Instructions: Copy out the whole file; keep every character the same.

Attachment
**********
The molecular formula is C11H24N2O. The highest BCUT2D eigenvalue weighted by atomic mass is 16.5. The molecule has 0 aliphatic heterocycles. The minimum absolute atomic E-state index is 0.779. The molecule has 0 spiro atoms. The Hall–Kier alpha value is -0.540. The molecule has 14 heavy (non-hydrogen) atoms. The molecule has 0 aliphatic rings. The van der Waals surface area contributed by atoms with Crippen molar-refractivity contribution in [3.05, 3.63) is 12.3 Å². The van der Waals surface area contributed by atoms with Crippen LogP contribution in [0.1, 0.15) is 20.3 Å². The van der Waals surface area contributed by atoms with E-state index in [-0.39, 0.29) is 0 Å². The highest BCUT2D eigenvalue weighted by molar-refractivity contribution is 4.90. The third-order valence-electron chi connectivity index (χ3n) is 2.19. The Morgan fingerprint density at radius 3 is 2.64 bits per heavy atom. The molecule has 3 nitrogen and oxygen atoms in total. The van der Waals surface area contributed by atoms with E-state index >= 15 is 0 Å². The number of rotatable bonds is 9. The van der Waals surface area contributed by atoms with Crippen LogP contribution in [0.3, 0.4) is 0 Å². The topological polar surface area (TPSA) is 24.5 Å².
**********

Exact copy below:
The molecular formula is C11H24N2O. The highest BCUT2D eigenvalue weighted by atomic mass is 16.5. The molecule has 0 aliphatic heterocycles. The minimum absolute atomic E-state index is 0.779. The molecule has 0 spiro atoms. The Hall–Kier alpha value is -0.540. The molecule has 14 heavy (non-hydrogen) atoms. The molecule has 0 aliphatic rings. The van der Waals surface area contributed by atoms with Crippen molar-refractivity contribution in [3.05, 3.63) is 12.3 Å². The van der Waals surface area contributed by atoms with Crippen LogP contribution in [0.1, 0.15) is 20.3 Å². The van der Waals surface area contributed by atoms with E-state index in [-0.39, 0.29) is 0 Å². The highest BCUT2D eigenvalue weighted by molar-refractivity contribution is 4.90. The third-order valence-electron chi connectivity index (χ3n) is 2.19. The Morgan fingerprint density at radius 3 is 2.64 bits per heavy atom. The molecule has 3 nitrogen and oxygen atoms in total. The van der Waals surface area contributed by atoms with E-state index >= 15 is 0 Å². The number of rotatable bonds is 9. The van der Waals surface area contributed by atoms with Crippen LogP contribution in [0.3, 0.4) is 0 Å². The topological polar surface area (TPSA) is 24.5 Å².